Research Papers: Gas Turbines: Structures and Dynamics

Static and Dynamic Characteristics for a Pressure-Dam Bearing

[+] Author and Article Information
Bader Al-Jughaiman

 Saudi Aramco, Dhahran 31311, Saudi Arabiabader.jughaiman@aramco.com

Dara Childs

 Texas A&M University, College Station, TX 77843-3123dchilds@tamu.edu

J. Eng. Gas Turbines Power 130(5), 052501 (Jun 05, 2008) (7 pages) doi:10.1115/1.2906173 History: Received October 22, 2007; Revised November 06, 2007; Published June 05, 2008

Measured rotordynamic force coefficients (stiffness, damping, and added mass) and static characteristics (eccentricity and attitude angle) of a pressure-dam bearing are presented and compared to predictions from a Reynolds-equation model, using an isothermal and isoviscous laminar analysis. The bearing’s groove dimensions are close to the optimum predictions of Nicholas and Allaire (1980, “Analysis of Step Journal Bearings-Infinite Length and Stability  ,” ASLE Trans., 22, pp. 197–207) and are consistent with current field applications. Test conditions include four shaft speeds (4000rpm, 6000rpm, 8000rpm, and 10000rpm) and bearing unit loads from 0kPato1034kPa(150psi). Laminar flow was produced for all test conditions. A finite-element algorithm was used to generate solutions to the Reynolds-equation model. Excellent agreement was found between predictions and measurements for the eccentricity ratio and attitude angles. Predictions of stiffness and damping coefficients are in reasonable agreement with measurements. However, experimental results show that the bearing has significant added mass of about 60kg at no-load conditions, versus zero mass for predictions from the Reynolds-equation model and 40kg using Reinhardt and Lund’s (1975, “The Influence of Fluid Inertia on the Dynamic Properties of Journal Bearings  ,” ASME J. Lubr. Technol., 97, pp. 159–167) extended Reynolds-equation model for a plain journal bearing. The added mass quickly drops to zero as the load increases. Measured results also show a whirl frequency ratio near 0.36 at no-load conditions; however, a zero whirl frequency ratio was obtained at all loaded conditions, indicating an inherently stable bearing from a rotordynamics viewpoint.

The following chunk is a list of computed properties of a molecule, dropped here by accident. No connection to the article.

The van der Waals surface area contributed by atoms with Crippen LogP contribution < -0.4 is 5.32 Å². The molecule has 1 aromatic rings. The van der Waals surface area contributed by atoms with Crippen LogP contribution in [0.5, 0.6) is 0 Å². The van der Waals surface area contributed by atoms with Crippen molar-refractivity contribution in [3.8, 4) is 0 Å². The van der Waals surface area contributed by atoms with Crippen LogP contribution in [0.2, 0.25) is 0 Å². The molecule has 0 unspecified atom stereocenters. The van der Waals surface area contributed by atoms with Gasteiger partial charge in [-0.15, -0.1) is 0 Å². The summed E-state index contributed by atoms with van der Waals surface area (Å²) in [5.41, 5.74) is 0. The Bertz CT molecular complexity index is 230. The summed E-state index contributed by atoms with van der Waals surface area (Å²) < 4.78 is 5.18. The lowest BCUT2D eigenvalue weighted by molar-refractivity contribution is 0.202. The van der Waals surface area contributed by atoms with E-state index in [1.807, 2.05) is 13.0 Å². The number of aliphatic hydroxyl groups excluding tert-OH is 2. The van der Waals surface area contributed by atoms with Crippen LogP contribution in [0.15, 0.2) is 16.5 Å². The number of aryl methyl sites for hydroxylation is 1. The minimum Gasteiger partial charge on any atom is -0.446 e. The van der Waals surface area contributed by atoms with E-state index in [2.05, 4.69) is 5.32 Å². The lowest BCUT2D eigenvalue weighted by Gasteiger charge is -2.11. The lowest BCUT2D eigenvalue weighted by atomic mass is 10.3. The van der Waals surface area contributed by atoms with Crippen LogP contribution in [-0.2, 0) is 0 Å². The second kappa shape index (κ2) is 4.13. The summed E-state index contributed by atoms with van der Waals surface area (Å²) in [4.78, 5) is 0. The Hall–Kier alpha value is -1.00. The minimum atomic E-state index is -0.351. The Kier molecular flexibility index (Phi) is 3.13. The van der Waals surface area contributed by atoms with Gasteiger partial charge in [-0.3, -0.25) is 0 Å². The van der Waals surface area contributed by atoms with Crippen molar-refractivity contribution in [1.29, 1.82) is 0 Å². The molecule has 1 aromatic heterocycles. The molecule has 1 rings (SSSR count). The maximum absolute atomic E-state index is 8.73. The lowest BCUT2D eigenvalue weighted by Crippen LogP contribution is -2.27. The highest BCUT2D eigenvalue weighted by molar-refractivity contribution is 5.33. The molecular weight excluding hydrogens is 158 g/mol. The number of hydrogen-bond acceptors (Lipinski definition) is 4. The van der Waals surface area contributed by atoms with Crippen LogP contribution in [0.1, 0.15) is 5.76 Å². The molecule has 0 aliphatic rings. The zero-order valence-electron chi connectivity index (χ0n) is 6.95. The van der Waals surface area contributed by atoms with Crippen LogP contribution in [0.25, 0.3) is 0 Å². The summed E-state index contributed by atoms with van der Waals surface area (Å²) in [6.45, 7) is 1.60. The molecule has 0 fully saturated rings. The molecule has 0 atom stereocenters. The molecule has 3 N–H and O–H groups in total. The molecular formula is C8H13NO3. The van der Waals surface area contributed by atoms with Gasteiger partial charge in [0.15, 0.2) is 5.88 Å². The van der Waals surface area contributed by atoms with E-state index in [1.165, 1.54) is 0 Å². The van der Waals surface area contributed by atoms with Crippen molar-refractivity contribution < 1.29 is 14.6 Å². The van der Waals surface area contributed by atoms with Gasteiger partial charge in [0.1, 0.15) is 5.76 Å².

Copyright © 2008 by American Society of Mechanical Engineers
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Figure 1

Schematic view of pressure-dam bearing after Ref. 3

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Figure 2

Test rig cross section

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Figure 3

Eccentricity ratio versus load

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Figure 4

Attitude angle versus load

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Figure 5

(a) Stiffness coefficients versus load; (b) stiffness coefficients versus load

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Figure 6

(a) Damping coefficients versus load; (b) damping coefficients versus load; (c) damping coefficients versus load; (d) damping coefficients versus load

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Figure 7

Added-mass coefficients versus load



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